The UN Convention on the Rights of the Child, adopted in 1989, is the global treaty outlining the human rights of the child. The Convention is ratified by all countries, except one, making it the most widely ratified human rights treaty in history. “States parties” to the Convention, the ones that have ratified it, have the obligation under international law to implement the treaty within their countries.
Every human rights treaty has a group of experts or a “Treaty Body” that monitors State parties implementation of that treaty. The United Nations Committee on the Rights of the Child (CRC) is the Treaty Body for the UN Convention on the Rights of the Child (UNCRC), which is made up of 18 independent experts responsible for ensuring State parties fulfill their obligations to the convention.
It is not always clear what steps States have to take to implement certain provisions included in the UN Convention on the Rights of the Child (UNCRC). This is why the United Nations Committee on the Rights of the Child writes General Comments or an authoritative interpretation of the UNCRC that describes in detail how children’s rights are impacted as a result of a particular issue and spell out what States must do to uphold and defend these rights. The committee has adopted 25 General Comments including on the topics of health, business and migration. The environmental rights General Comment is No. 26.
The achievement of the General Comment on child rights, the environment and climate change is the result of years of hard work across sectors and stakeholders, and especially, among children and young people. In 2016, the United Nations Committee on the Rights of the Child (CRC) organized a global conference to draw attention to the relationship between children’s rights and the environment. It was the first time the two topics were linked in such a clear manner at the international level. Since, the CRC and other actors have undertaken steps to clarify the meaning of children’s environmental rights and the corresponding obligations of States to realize this right. The Committee now thinks the time is ripe to bring all the existing knowledge about the topic together and develop recommendations that will help to protect the environment for the benefit of children and all future generations.
A General Comment on child rights, the environment and climate change can have a significant impact for children worldwide. By highlighting the connection between children’s rights and the environmental crisis and States responsibilities to uphold children’s rights, it can be used to inform States and local authorities activities, including policies and programs. For example, it can serve as a reference for the way international environmental agreements (e.g. the Paris Climate agreement) are implemented. The General Comment can also be applied to the work of various stakeholders, such as UN organizations like UNICEF and UNEP and grassroots organizations.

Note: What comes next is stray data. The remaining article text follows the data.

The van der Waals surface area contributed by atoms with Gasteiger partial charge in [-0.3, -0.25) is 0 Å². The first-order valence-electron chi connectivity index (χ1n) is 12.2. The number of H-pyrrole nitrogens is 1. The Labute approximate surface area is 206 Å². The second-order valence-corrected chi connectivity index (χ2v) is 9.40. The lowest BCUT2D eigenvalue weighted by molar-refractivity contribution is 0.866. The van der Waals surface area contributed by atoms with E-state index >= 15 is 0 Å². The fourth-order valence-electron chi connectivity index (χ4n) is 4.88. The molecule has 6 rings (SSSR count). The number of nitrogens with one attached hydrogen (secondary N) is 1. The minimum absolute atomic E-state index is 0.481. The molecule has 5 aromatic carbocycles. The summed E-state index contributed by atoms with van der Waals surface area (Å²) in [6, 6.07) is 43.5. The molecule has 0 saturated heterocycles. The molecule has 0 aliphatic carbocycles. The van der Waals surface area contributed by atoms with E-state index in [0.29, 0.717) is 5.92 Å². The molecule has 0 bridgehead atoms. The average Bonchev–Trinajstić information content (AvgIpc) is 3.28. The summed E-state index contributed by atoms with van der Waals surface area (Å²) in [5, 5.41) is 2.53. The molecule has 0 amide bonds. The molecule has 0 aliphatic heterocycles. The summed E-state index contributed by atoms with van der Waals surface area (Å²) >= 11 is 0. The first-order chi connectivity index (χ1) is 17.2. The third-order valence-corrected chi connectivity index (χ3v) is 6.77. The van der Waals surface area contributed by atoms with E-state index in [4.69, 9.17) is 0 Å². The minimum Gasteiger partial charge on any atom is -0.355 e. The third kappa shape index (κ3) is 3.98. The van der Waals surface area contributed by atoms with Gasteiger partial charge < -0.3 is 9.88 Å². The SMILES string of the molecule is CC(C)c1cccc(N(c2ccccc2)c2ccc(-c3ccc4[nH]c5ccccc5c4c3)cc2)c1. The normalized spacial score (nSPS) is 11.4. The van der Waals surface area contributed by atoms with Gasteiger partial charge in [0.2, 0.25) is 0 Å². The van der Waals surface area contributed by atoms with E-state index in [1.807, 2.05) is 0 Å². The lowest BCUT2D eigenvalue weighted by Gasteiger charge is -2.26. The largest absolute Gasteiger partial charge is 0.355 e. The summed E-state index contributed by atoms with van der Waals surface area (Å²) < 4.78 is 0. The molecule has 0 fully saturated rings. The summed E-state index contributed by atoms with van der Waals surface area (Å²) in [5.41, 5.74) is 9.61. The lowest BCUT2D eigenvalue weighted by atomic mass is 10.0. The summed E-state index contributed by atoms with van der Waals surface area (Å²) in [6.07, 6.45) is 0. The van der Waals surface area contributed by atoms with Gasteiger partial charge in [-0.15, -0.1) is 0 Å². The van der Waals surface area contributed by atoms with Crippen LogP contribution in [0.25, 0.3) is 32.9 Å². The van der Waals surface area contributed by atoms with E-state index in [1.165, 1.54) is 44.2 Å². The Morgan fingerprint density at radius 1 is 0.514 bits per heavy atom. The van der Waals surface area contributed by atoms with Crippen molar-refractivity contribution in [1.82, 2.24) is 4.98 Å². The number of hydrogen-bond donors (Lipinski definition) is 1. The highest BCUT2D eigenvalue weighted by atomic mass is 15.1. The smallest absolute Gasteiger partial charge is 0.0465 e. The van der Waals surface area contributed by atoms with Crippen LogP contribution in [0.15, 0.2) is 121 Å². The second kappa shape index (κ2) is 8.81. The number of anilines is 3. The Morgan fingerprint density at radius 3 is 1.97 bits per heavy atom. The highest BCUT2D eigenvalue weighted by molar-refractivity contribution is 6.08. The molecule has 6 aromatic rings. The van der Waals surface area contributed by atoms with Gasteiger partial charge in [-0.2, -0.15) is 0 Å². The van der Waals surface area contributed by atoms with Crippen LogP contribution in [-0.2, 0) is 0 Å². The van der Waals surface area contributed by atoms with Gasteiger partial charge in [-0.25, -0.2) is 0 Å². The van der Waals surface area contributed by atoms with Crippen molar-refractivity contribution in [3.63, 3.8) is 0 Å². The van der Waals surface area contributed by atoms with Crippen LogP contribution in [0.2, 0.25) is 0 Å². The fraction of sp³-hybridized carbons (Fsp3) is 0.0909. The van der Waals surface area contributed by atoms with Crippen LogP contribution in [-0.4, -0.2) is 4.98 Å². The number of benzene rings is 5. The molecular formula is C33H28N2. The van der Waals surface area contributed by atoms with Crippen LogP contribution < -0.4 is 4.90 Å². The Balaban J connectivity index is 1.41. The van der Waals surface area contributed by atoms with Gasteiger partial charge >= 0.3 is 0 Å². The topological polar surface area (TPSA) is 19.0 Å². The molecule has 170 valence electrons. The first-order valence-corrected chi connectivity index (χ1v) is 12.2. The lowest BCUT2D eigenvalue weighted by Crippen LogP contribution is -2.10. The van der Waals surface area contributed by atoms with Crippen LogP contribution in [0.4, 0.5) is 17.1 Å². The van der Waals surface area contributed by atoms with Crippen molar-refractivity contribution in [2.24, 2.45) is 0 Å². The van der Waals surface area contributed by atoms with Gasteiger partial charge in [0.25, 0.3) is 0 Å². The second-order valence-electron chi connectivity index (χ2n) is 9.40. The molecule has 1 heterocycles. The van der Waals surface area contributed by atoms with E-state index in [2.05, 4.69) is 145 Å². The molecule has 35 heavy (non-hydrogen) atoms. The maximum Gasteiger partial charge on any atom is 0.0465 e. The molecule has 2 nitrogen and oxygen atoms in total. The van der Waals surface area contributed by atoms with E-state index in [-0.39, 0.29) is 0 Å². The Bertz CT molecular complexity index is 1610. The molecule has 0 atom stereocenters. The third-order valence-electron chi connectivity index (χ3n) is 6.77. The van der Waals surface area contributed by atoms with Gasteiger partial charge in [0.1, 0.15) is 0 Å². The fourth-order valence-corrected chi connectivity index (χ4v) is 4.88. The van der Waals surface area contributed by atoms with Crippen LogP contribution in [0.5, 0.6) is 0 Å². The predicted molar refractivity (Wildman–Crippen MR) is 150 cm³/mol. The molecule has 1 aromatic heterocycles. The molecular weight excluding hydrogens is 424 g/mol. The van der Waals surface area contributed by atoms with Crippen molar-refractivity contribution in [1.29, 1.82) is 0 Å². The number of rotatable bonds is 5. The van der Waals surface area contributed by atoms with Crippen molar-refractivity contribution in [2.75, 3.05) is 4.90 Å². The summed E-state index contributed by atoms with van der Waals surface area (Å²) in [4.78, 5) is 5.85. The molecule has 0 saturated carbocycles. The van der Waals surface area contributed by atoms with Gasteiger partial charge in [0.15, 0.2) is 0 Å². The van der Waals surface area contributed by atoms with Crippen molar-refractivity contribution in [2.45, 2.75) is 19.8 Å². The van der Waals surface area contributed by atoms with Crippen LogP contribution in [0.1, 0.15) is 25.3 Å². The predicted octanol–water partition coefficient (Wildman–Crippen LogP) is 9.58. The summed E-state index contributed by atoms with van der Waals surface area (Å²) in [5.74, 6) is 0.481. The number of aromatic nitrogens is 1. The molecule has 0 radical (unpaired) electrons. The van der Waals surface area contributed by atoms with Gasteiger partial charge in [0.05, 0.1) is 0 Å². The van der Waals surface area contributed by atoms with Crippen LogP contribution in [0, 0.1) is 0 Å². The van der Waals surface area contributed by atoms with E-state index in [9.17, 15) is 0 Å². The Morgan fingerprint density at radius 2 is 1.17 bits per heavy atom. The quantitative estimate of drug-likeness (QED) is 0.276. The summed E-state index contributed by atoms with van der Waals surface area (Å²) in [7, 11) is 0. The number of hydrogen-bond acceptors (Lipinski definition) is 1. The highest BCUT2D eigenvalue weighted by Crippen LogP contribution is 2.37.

In the end, the strength of the General Comment depends on the willingness of States to use it and of all other actors (NGOs, children and youth etc.) to advocate for it and draw attention to its relevance. For example, environmental and child rights defenders can use it to call on States to take certain steps or control their actions and hold them accountable.
The General Comment will be informed by the collective, from human rights institutions, Indigenous People organizations to United Nations agencies. Most importantly, it will be shaped by children and young people, especially from communities most impacted by the environmental crisis.
The process will be led by the United Nations Committee on the Rights of the Child (CRC) with the support of an Advisory Team – including children and young people, terre des hommes and other key partner organizations that will manage the 1.5 year or more drafting process.
A series of in-depth consultations and workshops, taking place from December 2021 – 2023, will be held to make sure everyone can contribute and all perspectives are considered in the drafting of the General Comment. They will include a diversity of stakeholders, especially children, young people and communities most impacted by the environmental crisis. The first set of consultations will inform the creation of the General Comment first draft, while the second will request feedback on the first draft. The final version of the General Comment will launch in 2023.
At the moment, there is only capacity and resources available to officially host the online questionnaires in English, French and Spanish. However, organisations are welcome to translate it and facilitate the participation of the stakeholders and children and young people they wish to take part. Their responses must be submitted either through one of the existing online questionnaires or by adding them to this spreadsheet and emailing email@example.com. Responses will be accepted in all languages.